Slightly adapted from a Craig Claiborne & Pierre Franey recipe. If you wish to make a version closer to the original, which included bacon and chicken stock, see this recipe: Paul Steindler’s Cabbage Soup
I was recently listening to a Milk Street podcast and heard Sara Moulten mention that she never thickens soups with flour, preferring instead to purée a portion of the soup. If you have an immersion blender, this will be easy. Otherwise, you could ladle a few cups of soup into a food processor or blender. I love this idea, especially if gluten intolerance is a concern. Will try it next time, though I have no problem using flour, and don’t find it adds an off taste or texture to the finished soup.
Re stock: When I made this most recently, I found the stock yielded 2 quarts, all of which I used here, along with 2 more cups of water. So, if you don’t have a full 10 cups of vegetables stock, using a mix of stock and water will work just fine.
I’m not sure why the recipe calls for submerging cabbage in boiling water for one minute, but I suspect this step helps rid the cabbage of some of its water content, which can be stinky, and which might therefore cloud the flavor of the broth.
Note: This is a double recipe, and it yields a lot, but it’s so nice to have on hand, especially, if you have company arriving. With a little hunk of fresh bread, it makes the most wonderful lunch, and with a salad, a perfect dinner.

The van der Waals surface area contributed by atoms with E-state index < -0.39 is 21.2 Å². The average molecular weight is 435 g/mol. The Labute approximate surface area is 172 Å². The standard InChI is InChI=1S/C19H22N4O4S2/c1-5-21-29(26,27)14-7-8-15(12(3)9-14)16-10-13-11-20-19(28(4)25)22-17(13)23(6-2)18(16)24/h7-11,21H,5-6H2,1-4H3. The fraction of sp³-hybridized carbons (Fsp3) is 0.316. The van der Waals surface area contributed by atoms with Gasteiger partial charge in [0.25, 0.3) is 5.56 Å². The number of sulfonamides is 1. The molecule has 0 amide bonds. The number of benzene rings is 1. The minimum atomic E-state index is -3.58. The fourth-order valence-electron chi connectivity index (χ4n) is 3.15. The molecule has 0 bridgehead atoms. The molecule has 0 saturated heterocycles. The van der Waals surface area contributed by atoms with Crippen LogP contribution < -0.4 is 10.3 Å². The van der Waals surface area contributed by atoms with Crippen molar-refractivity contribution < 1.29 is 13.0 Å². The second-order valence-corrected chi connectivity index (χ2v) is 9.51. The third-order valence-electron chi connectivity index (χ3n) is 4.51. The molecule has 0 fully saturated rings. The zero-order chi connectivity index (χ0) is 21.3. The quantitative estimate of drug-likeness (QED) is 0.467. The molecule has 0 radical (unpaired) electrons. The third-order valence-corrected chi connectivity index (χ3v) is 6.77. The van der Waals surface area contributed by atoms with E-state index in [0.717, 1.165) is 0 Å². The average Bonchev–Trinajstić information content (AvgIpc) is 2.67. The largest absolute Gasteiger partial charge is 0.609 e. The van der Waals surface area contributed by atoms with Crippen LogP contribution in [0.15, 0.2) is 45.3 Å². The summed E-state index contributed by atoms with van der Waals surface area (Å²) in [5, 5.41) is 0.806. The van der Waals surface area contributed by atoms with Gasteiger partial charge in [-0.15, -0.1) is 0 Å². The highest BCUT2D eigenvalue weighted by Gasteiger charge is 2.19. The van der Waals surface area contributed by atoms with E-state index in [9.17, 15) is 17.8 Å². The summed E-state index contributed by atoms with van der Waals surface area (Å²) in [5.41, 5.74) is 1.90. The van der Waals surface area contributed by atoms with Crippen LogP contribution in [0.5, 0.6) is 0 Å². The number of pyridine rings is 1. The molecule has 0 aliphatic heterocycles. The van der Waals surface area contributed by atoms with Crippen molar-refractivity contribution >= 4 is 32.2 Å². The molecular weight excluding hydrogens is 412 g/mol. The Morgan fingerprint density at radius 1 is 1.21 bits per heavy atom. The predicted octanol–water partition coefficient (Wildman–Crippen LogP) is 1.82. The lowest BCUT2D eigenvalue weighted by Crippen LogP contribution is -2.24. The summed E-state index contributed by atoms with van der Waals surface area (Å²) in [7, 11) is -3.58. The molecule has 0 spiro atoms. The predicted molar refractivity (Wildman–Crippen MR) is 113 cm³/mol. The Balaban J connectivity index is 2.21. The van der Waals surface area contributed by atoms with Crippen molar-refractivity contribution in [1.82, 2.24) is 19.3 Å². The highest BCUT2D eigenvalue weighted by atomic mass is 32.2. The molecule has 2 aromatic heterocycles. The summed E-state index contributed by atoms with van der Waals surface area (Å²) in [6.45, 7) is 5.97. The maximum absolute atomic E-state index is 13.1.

- 12 cups shredded cabbage*
- 1/4 cup olive oil
- 2 to 3 cups finely diced onions
- 1/2 cup flour, see notes above
- 10 cups homemade vegetable stock or water, see notes
- 2 cups finely diced carrots
- 2 to 3 cups finely diced potatoes
- 2 teaspoons kosher salt, plus more to taste
- freshly ground black pepper to taste
- 2 teaspoons whole caraway seeds, crushed or pulverized
- 1/4 cup white balsamic vinegar
- 1 teaspoon sugar
- 1 cup heavy cream
- 1/4 cup finely chopped fresh dill (or more or less to taste)
*If you use one relatively large head, you may get about 14 cups — use it all.
- Place cabbage in a large bowl. Bring enough water to a boil — I fill a tea kettle, but you could always fill a large sauce pan — to submerge the cabbage in the bowl. Pour the water over the cabbage; let sit one minute or longer; drain.
- Meanwhile, in a large pot, heat the oil over high heat until it shimmers. Add the onions, immediately turn the heat down to medium or low, and cook, stirring, until they are soft, about 15 minutes. Sprinkle with flour and stir. (Note: If you do not wish to add the flour, see the notes above for an alternative method for thickening the soup.) Add the broth or water, stirring rapidly with a wire whisk. When the mixture simmers, add the cabbage, carrots, potatoes, salt, pepper, caraway seeds, vinegar and sugar.
- Simmer, stirring every so often, for about about 30 minutes. Stir in the cream and simmer five minutes. Add the chopped dill to the pot. Taste and adjust as needed with more salt and pepper to taste. I typically add 1 to 2 teaspoons more salt, but I am a salt lover, so adjust as needed. Serve, adding more chopped dill to each bowl if desired.
- Category: Soup
- Method: Stovetop
- Cuisine: American, Eastern European
Keywords: cabbage, soup, vegetarian, dill, caraway, vegetables